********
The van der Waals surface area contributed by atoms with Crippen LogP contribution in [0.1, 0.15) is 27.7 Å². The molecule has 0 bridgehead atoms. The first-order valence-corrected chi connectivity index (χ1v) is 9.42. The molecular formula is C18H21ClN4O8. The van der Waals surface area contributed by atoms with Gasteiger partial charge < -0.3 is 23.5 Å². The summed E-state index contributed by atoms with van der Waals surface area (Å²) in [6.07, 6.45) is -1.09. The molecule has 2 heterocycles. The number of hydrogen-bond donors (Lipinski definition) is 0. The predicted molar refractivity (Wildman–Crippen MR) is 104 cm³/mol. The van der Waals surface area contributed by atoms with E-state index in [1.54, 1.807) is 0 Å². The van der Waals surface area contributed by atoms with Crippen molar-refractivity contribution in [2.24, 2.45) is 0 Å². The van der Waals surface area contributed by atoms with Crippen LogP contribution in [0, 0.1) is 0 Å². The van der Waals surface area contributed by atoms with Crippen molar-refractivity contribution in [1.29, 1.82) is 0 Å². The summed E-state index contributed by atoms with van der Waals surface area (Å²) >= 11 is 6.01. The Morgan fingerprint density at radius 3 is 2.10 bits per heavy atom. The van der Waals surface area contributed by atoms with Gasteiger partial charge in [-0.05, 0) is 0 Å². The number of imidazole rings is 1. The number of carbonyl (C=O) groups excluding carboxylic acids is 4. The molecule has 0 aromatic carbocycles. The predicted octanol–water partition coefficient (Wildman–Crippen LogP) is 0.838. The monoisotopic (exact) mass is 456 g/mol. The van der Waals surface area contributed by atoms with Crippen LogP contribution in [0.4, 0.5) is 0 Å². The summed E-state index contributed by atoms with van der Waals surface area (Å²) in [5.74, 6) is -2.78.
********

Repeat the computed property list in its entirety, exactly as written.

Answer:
The van der Waals surface area contributed by atoms with Crippen LogP contribution in [0.1, 0.15) is 27.7 Å². The molecule has 0 bridgehead atoms. The first-order valence-corrected chi connectivity index (χ1v) is 9.42. The molecular formula is C18H21ClN4O8. The van der Waals surface area contributed by atoms with Gasteiger partial charge < -0.3 is 23.5 Å². The summed E-state index contributed by atoms with van der Waals surface area (Å²) in [6.07, 6.45) is -1.09. The molecule has 2 heterocycles. The number of hydrogen-bond donors (Lipinski definition) is 0. The predicted molar refractivity (Wildman–Crippen MR) is 104 cm³/mol. The van der Waals surface area contributed by atoms with E-state index in [1.54, 1.807) is 0 Å². The van der Waals surface area contributed by atoms with Crippen molar-refractivity contribution in [2.24, 2.45) is 0 Å². The van der Waals surface area contributed by atoms with Crippen LogP contribution in [0, 0.1) is 0 Å². The van der Waals surface area contributed by atoms with Crippen molar-refractivity contribution in [1.29, 1.82) is 0 Å². The summed E-state index contributed by atoms with van der Waals surface area (Å²) >= 11 is 6.01. The Morgan fingerprint density at radius 3 is 2.10 bits per heavy atom. The van der Waals surface area contributed by atoms with Gasteiger partial charge in [-0.05, 0) is 0 Å². The number of imidazole rings is 1. The number of carbonyl (C=O) groups excluding carboxylic acids is 4. The molecule has 0 aromatic carbocycles. The predicted octanol–water partition coefficient (Wildman–Crippen LogP) is 0.838. The monoisotopic (exact) mass is 456 g/mol. The van der Waals surface area contributed by atoms with Crippen LogP contribution in [0.4, 0.5) is 0 Å². The summed E-state index contributed by atoms with van der Waals surface area (Å²) in [5.74, 6) is -2.78.